Courtney is a Digital Forensics Subject Matter expert and spends her time working to grow and educate the Cyber Security community. She is currently Director of Training at Berla Corporation and has spent the last several years of her career focusing on Cyber Security Training. She has developed and delivered a number of Cyber Security courses throughout the community. Courtney also has a passion for mentoring women and has helped many women find their place in cyber as the Chapter lead for the Baltimore, MD chapter of Women’s Society of Cyberjutsu (WSC).
In 2016, Courtney was awarded The Cyber Innovator and Entrepreneurs award by Trending 40, and in 2015, the Cyber Educator award from WSC.
Courtney’s career began in the United States Navy in 2000 as a Cryptologic Technician. Additionally, she has worked at the National Security Agency conducting a multitude of assessments. Prior to that she worked for the Defense Cyber Crime Center (DC3) at the Department of Defense Computer Forensics Laboratory (DCFL).
When asked why she thinks more young women are not going into cyber security related fields, she suggested that it is a multifaceted issue:
“First off, there tends to be a stereotypical notion of what a cyber-security professional is. Secondly, there is a lack of accessible successful career role models for young women in this space, across the board. Third, there is a lack of opportunity awareness. In a career like law, there is an easy to understand trajectory of how you enter into that career. However, in cybersecurity, there are so many options and the trajectory is really all over the place without a clearly defined opportunity awareness for young women (and men) to follow. Unfortunately, there is also an intimidation factor for young women to go into a male dominated career. It can be scary to be one of the only women in your team and be outspoken. Education and awareness are really key to solving this issue.”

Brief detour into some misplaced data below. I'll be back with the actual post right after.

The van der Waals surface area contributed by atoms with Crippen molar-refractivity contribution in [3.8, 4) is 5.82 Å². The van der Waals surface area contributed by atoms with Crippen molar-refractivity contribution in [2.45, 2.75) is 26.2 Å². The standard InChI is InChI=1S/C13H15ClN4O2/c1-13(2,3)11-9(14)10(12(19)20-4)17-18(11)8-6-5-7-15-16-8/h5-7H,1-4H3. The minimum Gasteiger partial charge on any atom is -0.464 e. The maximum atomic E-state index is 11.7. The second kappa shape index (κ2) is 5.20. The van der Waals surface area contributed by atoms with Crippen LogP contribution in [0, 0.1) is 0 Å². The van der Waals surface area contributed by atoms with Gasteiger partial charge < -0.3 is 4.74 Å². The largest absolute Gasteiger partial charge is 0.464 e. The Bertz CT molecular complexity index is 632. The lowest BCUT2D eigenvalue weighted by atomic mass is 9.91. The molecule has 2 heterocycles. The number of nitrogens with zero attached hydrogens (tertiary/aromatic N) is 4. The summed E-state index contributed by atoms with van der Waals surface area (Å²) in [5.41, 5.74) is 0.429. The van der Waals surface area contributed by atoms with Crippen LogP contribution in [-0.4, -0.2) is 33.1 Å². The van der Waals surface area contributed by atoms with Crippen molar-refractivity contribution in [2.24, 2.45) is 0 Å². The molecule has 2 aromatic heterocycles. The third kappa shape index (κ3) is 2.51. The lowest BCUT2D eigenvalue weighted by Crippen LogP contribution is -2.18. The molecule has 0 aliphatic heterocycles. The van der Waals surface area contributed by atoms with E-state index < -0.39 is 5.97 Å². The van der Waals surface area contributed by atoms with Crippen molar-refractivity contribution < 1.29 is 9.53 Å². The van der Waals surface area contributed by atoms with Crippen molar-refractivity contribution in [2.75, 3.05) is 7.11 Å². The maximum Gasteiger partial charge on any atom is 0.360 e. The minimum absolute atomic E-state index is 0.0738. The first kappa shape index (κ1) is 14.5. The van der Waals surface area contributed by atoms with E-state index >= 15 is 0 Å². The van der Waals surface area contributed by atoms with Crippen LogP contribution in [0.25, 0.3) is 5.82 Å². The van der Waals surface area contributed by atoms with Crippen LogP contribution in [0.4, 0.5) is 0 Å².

When asked about the influence of TV shows with women in cyber roles, Courtney laughed and told me that often times when students come to take her classes, they are shocked that she is not Abby from the TV show NCIS. Unfortunately, there is still a very clear stigma of what women in cyber are supposed to act and look like. It can be hard to break that mold but no woman has to adapt to anyone’s stereotypical notions.
I asked Courtney about what made her want to go into cybersecurity. “I was always interested in Cyber security, she said. “I also gained the confidence to make my own decisions from my military experience. Also, I was used to being in male dominated environments so I wasn’t intimidated.”
Courtney said that WSC helps women get into cyber careers by providing one-on-one mentorship programs so that young women get a clearly defined path and the confidence they need to achieve their goals. They also conduct monthly workshops and provide in-depth cyber career field awareness. There are also many networking opportunities where women get to meet other women in the field so that they can feel comfortable and reach back to this community for support and empowerment when needed.
These tactics really work. It can be hard feeling like the lone wolf, especially if you don’t fit the stereotype or stigma of what is expected of you and it helps tremendously to have the assistance of other successful women who understand and can offer that empowerment. I know that I will be joining.
Visit the Inspired eLearning Blog to read more from Tyler Cohen Wood.